Department of Health and Human Services. Centers for Disease Control and Prevention. Overweight and obese: health consequences. Available at: www.cdc.gov/nccdphp/dnpa/obesity/consequences.htm. Accessed October 24, 2006
3.
Rundle RL. U.S.'s obesity woes put a strain on hospitals in unexpected ways. The Wall Street Journal Online Edition. Available at: http://online.wsj.com/article/0,SB1020194636122710680.djm,00.html. Accessed November 30. 2006
4.
Uppot R. How obesity hinders image quality and diagnosis in radiology. Bariatrics Today 2005; 1:31-33
5.
Uppot R, Sheehan A, Seethamraju R. Obesity and MR imaging. In: MRI hot topics 2005. Malvern, PA: Seimens Medical Solutions USA
6.
Guest AR, Helvie MA, Chan HP, Hadjiiski LM, Bailey JE, Roubidoux MA. Adverse effects of increased body weight on quantitative measures of mammographic image quality. AJR 2000; 175:805-810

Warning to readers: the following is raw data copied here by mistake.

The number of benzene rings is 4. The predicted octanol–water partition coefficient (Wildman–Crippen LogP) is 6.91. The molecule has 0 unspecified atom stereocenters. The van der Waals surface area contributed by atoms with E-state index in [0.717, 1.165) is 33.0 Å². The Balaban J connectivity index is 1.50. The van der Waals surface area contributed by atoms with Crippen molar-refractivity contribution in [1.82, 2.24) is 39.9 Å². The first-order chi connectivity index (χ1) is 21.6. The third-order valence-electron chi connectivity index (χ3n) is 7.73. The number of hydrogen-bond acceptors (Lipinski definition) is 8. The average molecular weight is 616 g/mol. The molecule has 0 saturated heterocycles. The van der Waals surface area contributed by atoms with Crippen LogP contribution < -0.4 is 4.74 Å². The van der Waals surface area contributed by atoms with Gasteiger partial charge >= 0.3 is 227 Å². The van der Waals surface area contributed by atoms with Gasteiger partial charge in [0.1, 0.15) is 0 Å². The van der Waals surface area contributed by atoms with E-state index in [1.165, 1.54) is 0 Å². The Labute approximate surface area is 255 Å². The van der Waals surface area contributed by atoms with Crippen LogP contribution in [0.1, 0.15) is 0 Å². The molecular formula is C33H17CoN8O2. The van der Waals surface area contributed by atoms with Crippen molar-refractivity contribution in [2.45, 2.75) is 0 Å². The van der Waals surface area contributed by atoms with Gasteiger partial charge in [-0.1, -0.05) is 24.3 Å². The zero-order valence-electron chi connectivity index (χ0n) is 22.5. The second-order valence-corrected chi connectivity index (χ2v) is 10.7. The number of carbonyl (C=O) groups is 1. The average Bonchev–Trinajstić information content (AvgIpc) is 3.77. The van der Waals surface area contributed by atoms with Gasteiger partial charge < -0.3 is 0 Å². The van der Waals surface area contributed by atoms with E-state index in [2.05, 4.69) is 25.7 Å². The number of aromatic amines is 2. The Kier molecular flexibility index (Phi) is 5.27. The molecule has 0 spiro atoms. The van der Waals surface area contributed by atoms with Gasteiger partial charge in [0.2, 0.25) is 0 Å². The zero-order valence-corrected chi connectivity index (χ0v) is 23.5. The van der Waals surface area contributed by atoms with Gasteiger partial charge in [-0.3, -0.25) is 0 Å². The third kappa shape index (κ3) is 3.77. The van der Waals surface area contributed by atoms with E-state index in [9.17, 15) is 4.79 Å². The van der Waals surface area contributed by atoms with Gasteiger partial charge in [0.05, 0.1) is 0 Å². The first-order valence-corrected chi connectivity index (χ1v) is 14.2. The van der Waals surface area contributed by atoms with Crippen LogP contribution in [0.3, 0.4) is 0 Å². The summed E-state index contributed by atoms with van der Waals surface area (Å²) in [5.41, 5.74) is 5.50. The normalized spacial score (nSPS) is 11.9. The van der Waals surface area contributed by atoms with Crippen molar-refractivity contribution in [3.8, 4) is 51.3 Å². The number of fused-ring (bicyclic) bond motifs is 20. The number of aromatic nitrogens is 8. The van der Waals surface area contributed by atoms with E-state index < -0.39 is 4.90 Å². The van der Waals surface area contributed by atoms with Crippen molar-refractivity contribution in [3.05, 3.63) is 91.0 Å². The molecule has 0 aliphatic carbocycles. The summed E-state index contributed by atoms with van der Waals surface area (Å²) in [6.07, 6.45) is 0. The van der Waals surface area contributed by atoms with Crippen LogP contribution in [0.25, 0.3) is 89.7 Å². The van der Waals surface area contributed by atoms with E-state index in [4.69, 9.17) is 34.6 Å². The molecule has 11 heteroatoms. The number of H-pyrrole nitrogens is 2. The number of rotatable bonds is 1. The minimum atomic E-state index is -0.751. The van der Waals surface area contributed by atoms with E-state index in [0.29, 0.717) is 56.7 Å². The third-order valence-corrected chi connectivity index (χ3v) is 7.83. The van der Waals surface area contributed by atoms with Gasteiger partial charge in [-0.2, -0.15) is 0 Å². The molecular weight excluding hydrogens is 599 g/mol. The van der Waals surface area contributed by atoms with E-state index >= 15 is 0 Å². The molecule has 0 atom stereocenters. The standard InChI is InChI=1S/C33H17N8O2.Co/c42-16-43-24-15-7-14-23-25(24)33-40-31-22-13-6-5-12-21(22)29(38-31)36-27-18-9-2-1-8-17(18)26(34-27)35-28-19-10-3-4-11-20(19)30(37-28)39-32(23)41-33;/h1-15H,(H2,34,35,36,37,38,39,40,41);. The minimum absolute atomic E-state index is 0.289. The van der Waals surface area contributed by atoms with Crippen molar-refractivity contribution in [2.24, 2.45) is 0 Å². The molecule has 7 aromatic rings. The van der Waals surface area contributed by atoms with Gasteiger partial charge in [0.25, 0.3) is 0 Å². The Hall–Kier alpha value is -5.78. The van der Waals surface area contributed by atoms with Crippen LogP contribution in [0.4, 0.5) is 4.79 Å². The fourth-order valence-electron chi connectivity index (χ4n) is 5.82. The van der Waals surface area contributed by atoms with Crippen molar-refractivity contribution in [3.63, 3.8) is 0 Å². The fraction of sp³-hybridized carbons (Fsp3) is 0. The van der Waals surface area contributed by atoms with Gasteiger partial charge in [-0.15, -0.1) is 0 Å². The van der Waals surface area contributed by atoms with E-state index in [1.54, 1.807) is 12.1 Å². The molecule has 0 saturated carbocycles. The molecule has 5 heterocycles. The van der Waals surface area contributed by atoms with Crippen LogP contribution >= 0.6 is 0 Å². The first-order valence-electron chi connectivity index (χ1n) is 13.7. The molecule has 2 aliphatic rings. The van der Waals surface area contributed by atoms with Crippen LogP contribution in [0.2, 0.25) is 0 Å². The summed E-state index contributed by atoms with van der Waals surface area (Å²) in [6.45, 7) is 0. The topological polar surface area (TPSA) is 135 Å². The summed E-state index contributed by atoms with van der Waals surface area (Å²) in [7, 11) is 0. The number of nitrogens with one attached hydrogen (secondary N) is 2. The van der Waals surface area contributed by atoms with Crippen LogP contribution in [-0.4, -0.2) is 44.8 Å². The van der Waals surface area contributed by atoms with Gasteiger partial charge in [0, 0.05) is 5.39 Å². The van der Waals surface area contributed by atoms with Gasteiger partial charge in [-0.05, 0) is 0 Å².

Information & Authors

Information

Published In

American Journal of Roentgenology
Pages: 433 - 440
PubMed: 17242253

History

Submitted: March 24, 2006
Accepted: June 28, 2006

Keywords

  1. abdominal imaging
  2. body imaging
  3. interventional radiology
  4. obesity
  5. radiology practice
  6. technologists

Authors

Affiliations

Raul N. Uppot
All authors: Department of Radiology, Division of Abdominal Imaging and Interventional Radiology, Harvard Medical School and Massachusetts General Hospital, 55 Fruit St., White 270, Boston, MA 02114.
Dushyant V. Sahani
All authors: Department of Radiology, Division of Abdominal Imaging and Interventional Radiology, Harvard Medical School and Massachusetts General Hospital, 55 Fruit St., White 270, Boston, MA 02114.
Peter F. Hahn
All authors: Department of Radiology, Division of Abdominal Imaging and Interventional Radiology, Harvard Medical School and Massachusetts General Hospital, 55 Fruit St., White 270, Boston, MA 02114.
Debra Gervais
All authors: Department of Radiology, Division of Abdominal Imaging and Interventional Radiology, Harvard Medical School and Massachusetts General Hospital, 55 Fruit St., White 270, Boston, MA 02114.
Peter R. Mueller
All authors: Department of Radiology, Division of Abdominal Imaging and Interventional Radiology, Harvard Medical School and Massachusetts General Hospital, 55 Fruit St., White 270, Boston, MA 02114.